Right of Way
Q: My friend was driving, and I was in the front seat. We came to an intersection that has a stop sign. On the other street, there is no stop sign. I remember very little after that, including whether she came to a full stop.
A: Generally, under section 1142(a) of the Vehicle and Traffic Law, your friend was required to stop – and, even after that, yield the right of way to any vehicle that was approaching so closely as to constitute an immediate hazard.
All the same, there can be more than one proximate cause of an accident. While the driver with the right-of-way is entitled to assume that other drivers will obey the traffic laws requiring them to yield, the driver with the right-of-way also has an obligation to keep a proper lookout and see what can be seen through the reasonable use of his or her senses to avoid colliding with another vehicle.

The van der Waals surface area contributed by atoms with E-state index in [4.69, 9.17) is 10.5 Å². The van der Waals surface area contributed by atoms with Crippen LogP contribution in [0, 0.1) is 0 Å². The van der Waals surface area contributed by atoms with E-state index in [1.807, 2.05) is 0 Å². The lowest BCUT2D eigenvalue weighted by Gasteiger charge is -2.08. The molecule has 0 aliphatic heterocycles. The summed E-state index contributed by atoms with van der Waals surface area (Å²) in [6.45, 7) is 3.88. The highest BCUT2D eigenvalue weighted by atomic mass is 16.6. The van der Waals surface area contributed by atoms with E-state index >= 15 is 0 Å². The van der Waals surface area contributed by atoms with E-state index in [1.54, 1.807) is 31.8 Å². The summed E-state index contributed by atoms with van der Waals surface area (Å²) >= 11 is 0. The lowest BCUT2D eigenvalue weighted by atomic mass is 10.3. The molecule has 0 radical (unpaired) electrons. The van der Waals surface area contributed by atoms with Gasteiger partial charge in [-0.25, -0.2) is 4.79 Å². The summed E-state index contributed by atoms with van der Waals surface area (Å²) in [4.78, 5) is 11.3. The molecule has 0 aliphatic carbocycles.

Even if your friend failed to yield the right-of-way, perhaps this failure was not the sole proximate cause of the accident. Perhaps the other driver was speeding, abusing a substance, preoccupied with a cell phone, absorbed in the radio, consumed by thoughts of love or anger, rebuking a passenger – or otherwise guilty of failing to take reasonable care to avoid this tragedy.
By: Scott Baron,
Attorney at Law Advertorial
The law responds to changed conditions; exceptions and variations abound. Here, the information is general; always seek out competent counsel. This article shall not be construed as legal advice.
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